Last week, the perpetual candle and flower stand was placed at your site, too. Ed and Jan had visited and told me it was ready to be lit and asked how I wanted to handle it. I decided to take the boys, add some flowers to what your parents had placed and have one of them light the candle.

We went last Wednesday. I didn't know how they would handle it. I didn't know if it would stir in them the same emotions it did for me. So, I approaced it with gentleness, caution and preparedness.
So prepared, that I forgot the lighter. We had to walk over to the office, borrow a lighter and return it when were finished. Just another example of how NOTHING in my life seems to go smoothly.

The boys did great. Gavin lit the candle much to Grant's chagrin. Sometimes, I have to just let Gavin be the older one. Grant compensated by taking random pictures with the camera. Instead of pitying ourselves realizing this is how MY 6 and 7 year old spent a mild September after-school afternoon, I am beginning to embrace that this is a part of our lives now. I can only pray that events like these will give our boys a greater appreciation for life thus developing within them a strong character.

Grant took these two shots:

your sitejust a few yards away is this statue

The kids seemed fine, but because I knew how this could affect them, after we prayed for protection and guidance from Christ, after we prayed for peace and happiness to fill our lives since we all have holes in our hearts for Daddy, I gave them both one of these:
your favorite WHITE CHOCOLATE Toblerone. Gotta be white.
I wanted them to have a fond ending memory of this experience and something to take home that reminded them of you. Something fun. Something to make them smile. Something that I can only find at one place in all of Peoria.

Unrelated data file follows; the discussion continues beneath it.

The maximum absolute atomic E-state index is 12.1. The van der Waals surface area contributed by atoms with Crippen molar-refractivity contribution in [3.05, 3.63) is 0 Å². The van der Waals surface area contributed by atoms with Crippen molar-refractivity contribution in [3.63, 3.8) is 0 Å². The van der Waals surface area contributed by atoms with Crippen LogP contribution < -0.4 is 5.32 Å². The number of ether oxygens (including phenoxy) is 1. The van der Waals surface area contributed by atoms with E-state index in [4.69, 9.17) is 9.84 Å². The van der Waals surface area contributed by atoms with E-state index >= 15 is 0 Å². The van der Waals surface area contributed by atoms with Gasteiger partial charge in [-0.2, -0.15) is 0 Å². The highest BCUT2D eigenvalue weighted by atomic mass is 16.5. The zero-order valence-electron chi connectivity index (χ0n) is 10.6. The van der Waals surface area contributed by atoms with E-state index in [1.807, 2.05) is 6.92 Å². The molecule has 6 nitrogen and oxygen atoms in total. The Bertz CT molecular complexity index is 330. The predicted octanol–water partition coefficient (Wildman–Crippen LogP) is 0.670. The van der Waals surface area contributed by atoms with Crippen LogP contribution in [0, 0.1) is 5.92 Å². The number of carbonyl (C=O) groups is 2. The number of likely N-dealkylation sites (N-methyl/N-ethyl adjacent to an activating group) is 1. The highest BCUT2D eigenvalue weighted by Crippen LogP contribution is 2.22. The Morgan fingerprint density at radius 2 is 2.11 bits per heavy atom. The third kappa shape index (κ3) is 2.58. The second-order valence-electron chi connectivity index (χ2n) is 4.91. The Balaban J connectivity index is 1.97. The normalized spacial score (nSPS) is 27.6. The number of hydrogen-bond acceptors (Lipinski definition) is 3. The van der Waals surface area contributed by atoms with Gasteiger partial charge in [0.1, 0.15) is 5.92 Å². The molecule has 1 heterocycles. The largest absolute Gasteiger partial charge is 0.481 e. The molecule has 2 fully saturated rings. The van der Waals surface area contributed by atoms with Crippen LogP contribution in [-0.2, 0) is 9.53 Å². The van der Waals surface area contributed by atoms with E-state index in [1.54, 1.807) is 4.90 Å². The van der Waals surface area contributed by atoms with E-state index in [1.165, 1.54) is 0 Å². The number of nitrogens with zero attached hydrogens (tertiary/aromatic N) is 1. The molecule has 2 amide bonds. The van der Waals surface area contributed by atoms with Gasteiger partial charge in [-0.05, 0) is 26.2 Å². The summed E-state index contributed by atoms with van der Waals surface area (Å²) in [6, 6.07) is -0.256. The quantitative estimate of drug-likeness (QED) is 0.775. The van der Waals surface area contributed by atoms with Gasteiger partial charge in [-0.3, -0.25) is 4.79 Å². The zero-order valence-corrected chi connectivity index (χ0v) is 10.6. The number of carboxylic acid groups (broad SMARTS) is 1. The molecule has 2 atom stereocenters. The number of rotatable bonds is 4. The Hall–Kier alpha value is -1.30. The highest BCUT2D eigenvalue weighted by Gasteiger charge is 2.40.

I love and miss you, Brian.


Sunday, September 13, 2009

desktop prisoner

Dear Brian,

When you were alive, I found more time and energy and creativity to update this blog. Strange how that worked. When you were alive, the pace was slow, laid-back, relaxed. Life was about spending time with you - enjoying your presence, squeezing out every last bit of BRIAN enjoyment we could muster. Now things have changed. School has started. The boys are in some activities. Soccer starts this week. Homework dominates every weekday afternoon. While all these events were occurring last year, something still felt simpler and slower about life in general. Maybe it was simply the presence of YOU.

There was something about being on this computer (now 5 years old), that was an escape for me. We do not own a laptop, so when I would blog or come do my research or keep our home finances up to date on this desktop, it was an excuse for me to get away from the pain of watching you die. It was also a chance for me to give you one-on-one time with others. It was also, all too often, a distraction keeping me from spending time with you. We spoke often of getting a laptop. We thought maybe I could still do all my screen-time hobbies, yet go downstairs and watch some DVR'd CSI or 30 Rock with you. I am so thankful that God did not have us buy that laptop. If I would have had a laptop, I would have been constantly distracted when I was in your presence. As you know, it doesn't take a lot for that to happen anyway. When I was with you, this computer was in another room, so it was just YOU AND I or just OUR FAMILY time when we were together. Little distraction. For that, I am grateful.

But, the mood is changing. The evenings can be lonely once the kids are in bed. And I find myself not enjoying spending time in this room chained to this desktop to continue the same activities that so recently brought me enjoyment. So, this weekend, we are having a garage sale. Whatever proceeds I earn from this endeavor will officially go towards a laptop. It is time. Yet, even this small step feels like I am dishonoring you for some reason.

On the bright side, the boys will be so happy that they get some computer time. Mommy is not a very good sharer.

I miss you, Brian. I love you.